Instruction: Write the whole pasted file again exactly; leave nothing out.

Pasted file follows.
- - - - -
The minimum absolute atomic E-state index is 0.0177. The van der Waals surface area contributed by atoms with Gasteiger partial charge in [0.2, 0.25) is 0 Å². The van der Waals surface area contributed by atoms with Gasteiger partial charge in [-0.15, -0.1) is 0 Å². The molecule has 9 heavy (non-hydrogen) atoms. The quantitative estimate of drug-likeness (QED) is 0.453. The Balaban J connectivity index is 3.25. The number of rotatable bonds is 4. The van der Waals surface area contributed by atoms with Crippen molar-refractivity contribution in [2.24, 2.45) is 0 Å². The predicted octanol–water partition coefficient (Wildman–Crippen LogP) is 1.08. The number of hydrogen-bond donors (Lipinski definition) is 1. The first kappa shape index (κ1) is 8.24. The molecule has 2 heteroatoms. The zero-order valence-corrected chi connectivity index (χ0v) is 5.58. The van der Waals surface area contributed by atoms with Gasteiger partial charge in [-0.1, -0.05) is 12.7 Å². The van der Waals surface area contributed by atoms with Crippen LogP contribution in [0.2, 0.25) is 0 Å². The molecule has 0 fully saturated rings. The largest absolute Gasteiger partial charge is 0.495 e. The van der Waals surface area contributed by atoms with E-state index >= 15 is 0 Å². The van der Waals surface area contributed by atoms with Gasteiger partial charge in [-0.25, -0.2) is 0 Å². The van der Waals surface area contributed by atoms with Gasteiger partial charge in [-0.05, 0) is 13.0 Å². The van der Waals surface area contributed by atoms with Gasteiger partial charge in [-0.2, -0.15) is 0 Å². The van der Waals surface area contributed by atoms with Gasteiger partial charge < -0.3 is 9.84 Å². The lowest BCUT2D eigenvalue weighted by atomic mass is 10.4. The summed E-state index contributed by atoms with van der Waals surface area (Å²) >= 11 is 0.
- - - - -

The minimum absolute atomic E-state index is 0.0177. The van der Waals surface area contributed by atoms with Gasteiger partial charge in [0.2, 0.25) is 0 Å². The van der Waals surface area contributed by atoms with Gasteiger partial charge in [-0.15, -0.1) is 0 Å². The molecule has 9 heavy (non-hydrogen) atoms. The quantitative estimate of drug-likeness (QED) is 0.453. The Balaban J connectivity index is 3.25. The number of rotatable bonds is 4. The van der Waals surface area contributed by atoms with Crippen molar-refractivity contribution in [2.24, 2.45) is 0 Å². The predicted octanol–water partition coefficient (Wildman–Crippen LogP) is 1.08. The number of hydrogen-bond donors (Lipinski definition) is 1. The first kappa shape index (κ1) is 8.24. The molecule has 2 heteroatoms. The zero-order valence-corrected chi connectivity index (χ0v) is 5.58. The van der Waals surface area contributed by atoms with Gasteiger partial charge in [-0.1, -0.05) is 12.7 Å². The van der Waals surface area contributed by atoms with Crippen LogP contribution in [0.2, 0.25) is 0 Å². The molecule has 0 fully saturated rings. The largest absolute Gasteiger partial charge is 0.495 e. The van der Waals surface area contributed by atoms with E-state index >= 15 is 0 Å². The van der Waals surface area contributed by atoms with Gasteiger partial charge in [-0.25, -0.2) is 0 Å². The van der Waals surface area contributed by atoms with Gasteiger partial charge in [-0.05, 0) is 13.0 Å². The van der Waals surface area contributed by atoms with Gasteiger partial charge in [-0.2, -0.15) is 0 Å². The van der Waals surface area contributed by atoms with Gasteiger partial charge < -0.3 is 9.84 Å². The lowest BCUT2D eigenvalue weighted by atomic mass is 10.4. The summed E-state index contributed by atoms with van der Waals surface area (Å²) >= 11 is 0.